Lake Superior Stewardship Initiative
40+ Community Partners
Baraga, Keweenaw, Gogebic, and Ontonagon Counties
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The Lake Superior Stewardship
Initiative (LSSI) brings together schools and community
partners to prepare K-12 students to become knowledgeable
citizens concerned about the Lake Superior watershed and
actively engaged in stewardship projects in their community.
The desired outcome of the LSSI is
the institutionalization of place-based education in partner
schools and the implementation of watershed stewardship
projects by schools and community partners, enhancing the
health of the Great Lakes through public engagement in local
stewardship efforts, with a goal of long-term
Place-based Stewardship learning
features exploration of the local community and natural
surrounding through hands-on experiences that involve
discovery, inquiry and problem-solving, all of which develop
students’ skills and abilities. This type of learning
sometimes also involves interdisciplinary curricula and team
teaching. The students work on real-world issues that they
identify, or on needs identified during community meeting of
teachers, students, parents, residents and other local
Research on Place-based Stewardship
learning is clear: it works. Students in schools and
classrooms that use the needs of their communities as a
platform for learning score higher on standardized tests in
reading, writing, math, science, and social studies.
Students tend to improve their overall GPA, stay in school
longer, and receive higher-than-average scholarship awards.
Teaching and learning that takes place through the
Stewardship Initiative is aligned with the Michigan Merit
Curriculum, and the Michigan Science Standards.
Students in classrooms that feature
Place-based Stewardship learning also demonstrate higher
motivation to achieve individual potential compared to their
peers in other classrooms. Teacher report other benefits to
students: fewer discipline problems, better attendance,
deeper civic engagement, and more responsible behavior in
both school and community settings. Place-based Stewardship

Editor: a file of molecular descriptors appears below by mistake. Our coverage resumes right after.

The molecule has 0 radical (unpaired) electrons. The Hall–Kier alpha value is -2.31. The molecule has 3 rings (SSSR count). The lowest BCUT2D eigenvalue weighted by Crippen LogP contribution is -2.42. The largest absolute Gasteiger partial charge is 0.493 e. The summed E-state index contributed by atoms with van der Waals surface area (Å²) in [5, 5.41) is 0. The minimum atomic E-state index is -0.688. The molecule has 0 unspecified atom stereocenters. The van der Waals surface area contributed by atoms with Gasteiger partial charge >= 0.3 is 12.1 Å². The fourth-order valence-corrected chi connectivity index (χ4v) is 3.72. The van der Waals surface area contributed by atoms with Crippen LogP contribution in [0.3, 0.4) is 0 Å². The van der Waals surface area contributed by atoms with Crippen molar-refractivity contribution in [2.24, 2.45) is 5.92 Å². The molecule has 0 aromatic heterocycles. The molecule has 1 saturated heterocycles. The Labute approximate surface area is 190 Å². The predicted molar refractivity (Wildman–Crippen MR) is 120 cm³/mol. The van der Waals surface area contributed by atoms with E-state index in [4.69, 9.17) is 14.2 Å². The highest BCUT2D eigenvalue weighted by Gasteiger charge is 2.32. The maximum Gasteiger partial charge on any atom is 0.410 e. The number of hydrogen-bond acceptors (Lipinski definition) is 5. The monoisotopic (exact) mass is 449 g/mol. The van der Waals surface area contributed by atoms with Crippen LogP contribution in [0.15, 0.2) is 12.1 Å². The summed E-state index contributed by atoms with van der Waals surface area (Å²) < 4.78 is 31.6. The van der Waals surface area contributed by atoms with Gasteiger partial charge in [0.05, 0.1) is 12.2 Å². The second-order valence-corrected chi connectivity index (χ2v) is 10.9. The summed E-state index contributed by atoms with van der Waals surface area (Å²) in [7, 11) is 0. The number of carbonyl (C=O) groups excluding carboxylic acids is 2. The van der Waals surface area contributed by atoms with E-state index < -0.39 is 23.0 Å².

learning benefits students and communities.
Students in Place-based Stewardship
programs spend more time out of doors, develop more
attachment to where they live, and exhibit great
environmental stewardship. At a time when there is growing
concern about young people spending little time outdoors,
being physically inactive, and feeling alienated from their
communities, the initiative seeks to help young people
reconnect with the places where they live and, in the
process, become active environmental stewards.
Focusing on community needs opens
young people to a larger world of possibilities. The
hands-on learning and exposure to various professional
disciplines that young people gain in Place-based
Stewardship often jump-starts their thinking about a new set
of career opportunities. Further, the deeper awareness of
where they live can lead students to acquire a new
appreciation of place that can last a lifetime-possibly
inspiring young people to remain in Michigan in the future.
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LSSI focuses on the goal of building
capacity in each of our school-community teams by promoting
teacher leadership, increasing teacher participation in each
school teams’ efforts, and enabling the members’ ownership
of their professional learning.
LSSI provides a variety of
professional learning opportunities in a range of formats
such as initiative-wide workshops, professional learning
communities at the school level, and school/community events
such as Dinner and Dialogues and the Green Film series. The
content of these offerings are based on needs expressed by
teachers through online surveys given at regular intervals.
Since 2008, school-community teams
comprised of students, teachers, administrators, and
community partners (non-profit organizations, government
agencies, units of government) have designed and conducted
stewardship projects responsive to local community
stewardship needs, supportive of the school curriculum, and
have facilitated communication within their community.
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